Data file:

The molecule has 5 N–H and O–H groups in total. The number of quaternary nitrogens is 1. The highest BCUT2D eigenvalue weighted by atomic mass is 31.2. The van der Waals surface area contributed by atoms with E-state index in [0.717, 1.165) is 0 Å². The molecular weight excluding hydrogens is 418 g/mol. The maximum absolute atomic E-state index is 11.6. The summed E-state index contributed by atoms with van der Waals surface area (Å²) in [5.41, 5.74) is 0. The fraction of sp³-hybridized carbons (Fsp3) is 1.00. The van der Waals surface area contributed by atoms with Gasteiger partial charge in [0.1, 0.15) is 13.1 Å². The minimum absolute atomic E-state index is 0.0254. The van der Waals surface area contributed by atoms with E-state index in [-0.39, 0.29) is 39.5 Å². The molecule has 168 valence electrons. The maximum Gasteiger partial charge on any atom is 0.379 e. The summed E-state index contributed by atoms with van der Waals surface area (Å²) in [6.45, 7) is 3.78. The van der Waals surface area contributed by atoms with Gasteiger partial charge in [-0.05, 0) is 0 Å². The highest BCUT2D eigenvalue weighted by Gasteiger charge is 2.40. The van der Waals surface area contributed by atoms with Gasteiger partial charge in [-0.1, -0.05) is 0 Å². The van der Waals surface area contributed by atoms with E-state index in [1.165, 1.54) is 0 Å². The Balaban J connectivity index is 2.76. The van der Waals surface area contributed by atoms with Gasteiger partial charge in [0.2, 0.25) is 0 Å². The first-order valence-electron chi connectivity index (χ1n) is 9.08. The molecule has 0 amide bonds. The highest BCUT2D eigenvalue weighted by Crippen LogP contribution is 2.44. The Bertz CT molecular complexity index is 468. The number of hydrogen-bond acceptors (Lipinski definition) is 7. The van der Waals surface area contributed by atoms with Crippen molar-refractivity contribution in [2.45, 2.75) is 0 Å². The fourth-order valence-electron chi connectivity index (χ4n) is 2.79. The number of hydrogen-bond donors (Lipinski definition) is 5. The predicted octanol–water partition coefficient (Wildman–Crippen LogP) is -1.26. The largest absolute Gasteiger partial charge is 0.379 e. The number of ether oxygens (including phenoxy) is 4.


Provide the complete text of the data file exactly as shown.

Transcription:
The molecule has 5 N–H and O–H groups in total. The number of quaternary nitrogens is 1. The highest BCUT2D eigenvalue weighted by atomic mass is 31.2. The van der Waals surface area contributed by atoms with E-state index in [0.717, 1.165) is 0 Å². The molecular weight excluding hydrogens is 418 g/mol. The maximum absolute atomic E-state index is 11.6. The summed E-state index contributed by atoms with van der Waals surface area (Å²) in [5.41, 5.74) is 0. The fraction of sp³-hybridized carbons (Fsp3) is 1.00. The van der Waals surface area contributed by atoms with Gasteiger partial charge in [0.1, 0.15) is 13.1 Å². The minimum absolute atomic E-state index is 0.0254. The van der Waals surface area contributed by atoms with E-state index in [-0.39, 0.29) is 39.5 Å². The molecule has 168 valence electrons. The maximum Gasteiger partial charge on any atom is 0.379 e. The summed E-state index contributed by atoms with van der Waals surface area (Å²) in [6.45, 7) is 3.78. The van der Waals surface area contributed by atoms with Gasteiger partial charge in [-0.05, 0) is 0 Å². The highest BCUT2D eigenvalue weighted by Gasteiger charge is 2.40. The van der Waals surface area contributed by atoms with Gasteiger partial charge in [-0.1, -0.05) is 0 Å². The van der Waals surface area contributed by atoms with E-state index in [1.165, 1.54) is 0 Å². The Balaban J connectivity index is 2.76. The van der Waals surface area contributed by atoms with Gasteiger partial charge in [0.2, 0.25) is 0 Å². The first-order valence-electron chi connectivity index (χ1n) is 9.08. The molecule has 0 amide bonds. The highest BCUT2D eigenvalue weighted by Crippen LogP contribution is 2.44. The Bertz CT molecular complexity index is 468. The number of hydrogen-bond acceptors (Lipinski definition) is 7. The van der Waals surface area contributed by atoms with Crippen molar-refractivity contribution in [2.45, 2.75) is 0 Å². The fourth-order valence-electron chi connectivity index (χ4n) is 2.79. The number of hydrogen-bond donors (Lipinski definition) is 5. The predicted octanol–water partition coefficient (Wildman–Crippen LogP) is -1.26. The largest absolute Gasteiger partial charge is 0.379 e. The number of ether oxygens (including phenoxy) is 4.